Written by Tom Williams on 24th October, 2013
Reflektor, the much-hyped, guerrilla-marketed double album from Montreal‚Äôs Arcade Fire, is a charming behemoth. Clocking in at almost 80 minutes, it also marks a drastic change in the band‚Äôs sound. Produced alongside James Murphy (of LCD Soundsystem fame) and Markus Dravs (Coldplay, Bj√∂rk, Mumford & Sons), Reflektor is a glittering, disco-infused collection of tracks, and a statement of intent from one of the world’s most critically acclaimed acts.
We‚Äôve condensed those 80 minutes into a play-by-play of each track. So put on your dancing shoes and bring something shiny – here’s our reflektions.
‚ÄúOf a reflection, of a reflection, of a reflection, of a reflection…‚ÄĚ Bouncy synth lines and a four-on-the-floor rhythm; the James Murphy-isms have already seeped in. Arcade Fire‚Äôs airy charm is still there from track one, just layered with horns, strings and synths. Oh, and there are a few lines of French from vocalist R√©gine Chassagne and an appearance from David Bowie, for art‚Äôs sake.
2. We Exist
A formula is coming into view: layer a heap of instruments, hold the resulting texture for maximum impact, come off as ‚Äėarena-ready‚Äô. 2013‚Äôs flirtations with retro-futurism *cough*Daft Punk*cough* come through with some ’80s flashback synths, and suddenly Arcade Fire have an effortless cool about them.
3. Flashbulb Eyes
Dub bass lines, more jumping electronics, echoing vocals a la The Flaming Lips, xylophones and some hypnotic Haitian rhythms. ‚ÄúHit me with your flashbulb eyes‚ÄĚ sings frontman Win Butler. Can a photograph really steal a part of your soul?
4. Here Comes the Night Time
The rhythm is still dancey, but now there‚Äôs a childlike piano melody over the top of it. Something isn‚Äôt right. The track fidgets, bounces on a reggae pulse, before descending into an all-out tribal party. Which means galloping drums, wailing guitars and ENERGY.
5. Normal Person
‚ÄúDo you like rock ‚Äėn‚Äô roll music? / Cause I don‚Äôt know if I do,‚ÄĚ mutters Butler. But Normal Person is a song with an ironically acerbic stadium-rock sound rarely seen in Arcade Fire‚Äôs previous work. It‚Äôs mosh-friendly. It climbs, falls, then climbs again. What‚Äôs ‚Äėnormal‚Äô these days anyway?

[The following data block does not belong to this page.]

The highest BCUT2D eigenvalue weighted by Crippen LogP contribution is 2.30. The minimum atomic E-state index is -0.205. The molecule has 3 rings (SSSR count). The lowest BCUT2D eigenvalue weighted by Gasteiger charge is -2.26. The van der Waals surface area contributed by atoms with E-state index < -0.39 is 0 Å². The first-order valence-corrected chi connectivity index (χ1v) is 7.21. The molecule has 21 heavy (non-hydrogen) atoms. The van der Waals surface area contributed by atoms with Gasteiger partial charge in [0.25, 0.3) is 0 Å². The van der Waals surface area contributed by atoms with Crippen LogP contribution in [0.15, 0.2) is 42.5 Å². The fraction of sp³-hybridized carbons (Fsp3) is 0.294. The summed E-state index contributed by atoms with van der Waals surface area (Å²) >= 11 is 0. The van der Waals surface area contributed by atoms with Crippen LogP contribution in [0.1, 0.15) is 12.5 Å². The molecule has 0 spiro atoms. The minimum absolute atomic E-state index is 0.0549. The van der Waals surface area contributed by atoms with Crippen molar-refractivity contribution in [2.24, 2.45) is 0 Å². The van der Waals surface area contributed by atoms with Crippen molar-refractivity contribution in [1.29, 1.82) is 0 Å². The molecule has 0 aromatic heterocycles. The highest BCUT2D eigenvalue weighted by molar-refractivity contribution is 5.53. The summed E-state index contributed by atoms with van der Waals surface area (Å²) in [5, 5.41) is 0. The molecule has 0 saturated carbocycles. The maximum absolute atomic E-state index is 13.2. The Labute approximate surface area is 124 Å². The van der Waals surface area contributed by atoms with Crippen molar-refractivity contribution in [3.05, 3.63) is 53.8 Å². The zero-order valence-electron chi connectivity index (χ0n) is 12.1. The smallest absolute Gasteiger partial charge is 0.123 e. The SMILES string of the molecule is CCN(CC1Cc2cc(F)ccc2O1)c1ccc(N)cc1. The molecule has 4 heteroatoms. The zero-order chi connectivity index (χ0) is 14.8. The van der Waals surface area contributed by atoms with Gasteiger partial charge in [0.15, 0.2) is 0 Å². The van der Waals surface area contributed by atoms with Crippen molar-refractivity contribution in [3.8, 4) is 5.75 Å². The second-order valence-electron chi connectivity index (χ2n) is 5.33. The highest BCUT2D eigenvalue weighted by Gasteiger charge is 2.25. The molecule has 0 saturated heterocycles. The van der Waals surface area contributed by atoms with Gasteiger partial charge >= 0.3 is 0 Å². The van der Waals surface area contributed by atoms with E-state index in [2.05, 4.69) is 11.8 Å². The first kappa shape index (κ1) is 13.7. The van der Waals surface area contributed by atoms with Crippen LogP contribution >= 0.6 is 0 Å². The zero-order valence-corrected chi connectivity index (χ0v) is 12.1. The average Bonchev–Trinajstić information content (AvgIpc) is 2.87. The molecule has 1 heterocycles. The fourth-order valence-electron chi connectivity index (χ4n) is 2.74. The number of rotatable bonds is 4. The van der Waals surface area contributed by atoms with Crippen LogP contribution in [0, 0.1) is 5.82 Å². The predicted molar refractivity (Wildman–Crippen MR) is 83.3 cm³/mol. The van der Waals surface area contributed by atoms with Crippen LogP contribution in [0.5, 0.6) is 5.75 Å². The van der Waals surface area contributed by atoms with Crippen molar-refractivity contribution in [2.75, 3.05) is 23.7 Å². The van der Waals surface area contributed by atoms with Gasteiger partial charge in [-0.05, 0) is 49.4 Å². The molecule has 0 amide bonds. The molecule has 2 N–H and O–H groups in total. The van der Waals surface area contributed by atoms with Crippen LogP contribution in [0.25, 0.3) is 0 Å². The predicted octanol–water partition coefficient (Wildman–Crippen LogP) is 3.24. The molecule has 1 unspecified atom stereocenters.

6. You Already Know
This track begins with talk show host Jonathan Ross announcing in his warm British tone, ‚ÄúArcade Fire!‚ÄĚ, and ends with the applause of his audience. In the middle, that formula is still being pushed, still bouncy and bittersweet. Think Rock the Casbah meets Talking Heads circa 1980.
7. Joan of Arc
The last track of Reflektor‚Äôs first half, this one is dotted with punk-ish guitar work and more French from Chassagne. Parts are sing-a-long friendly, but the track still has a slight darkness to it.
(Live from Salsatheque, Montreal)
8. Here Comes the Night Time II
Now we‚Äôre in the second half. This one‚Äôs not so much a reprise for Here Comes the Night Time as it is a bridge to Reflektor‚Äôs more introverted side. The glitchy electronics are still there, but the overall vibe is immediately more sombre, spacey and serious. But not for long.
9. Awful Sound (Oh Eurydice)
Tribal drumming, a bass line with a certain Arctic Monkeys quality to it, roomy synths and even some noisy, screeching dissonance. The Greek love-myth of Eurydice and Orpheus, in which Orpheus fails to retrieve his wife from the underworld by playing his music, becomes a central narrative. Butler laments ‚ÄúWill you ever get free?‚ÄĚ
10. It‚Äôs Never Over (Oh Orpheus)
Chassagne adopts the Eurydice character. ‚ÄúHey Orpheus! I‚Äôm behind you! Don‚Äôt turn around!‚ÄĚ she says. Starting out with more danceable funk and a cool swagger, this one morphs into something quite graceful.
Ignoring the ultimate elegance of the track before it, Porno gives us some kind of cheesy porno soundtrack recreation, with a Bee Gees backdrop and some finger-clicking. It‚Äôs not overly lighthearted though, the song‚Äôs beautifully expressive ending posits that ‚ÄúLove is real / A good disease‚ÄĚ.
The Haitian rhythms return, dashes of luscious green foliage amongst all the shiny, metallic melodies: a ‚Äúmash up of Studio 54 and Haitian voodoo‚ÄĚ it most certainly is.
Reflektor‚Äôs most reserved track, Supersymmetry closes the album with a redeeming, slow-burning electronic trance of digital drones, shrills, beeps, bleeps and velcro synths. It paints a humbling picture of a band moving towards a more experimental, intricately detailed sound.
Arcade Fire’s Reflektor is released in Australia next Friday, 1st November. Stay tuned for Music Feeds‘ in-depth review next week!
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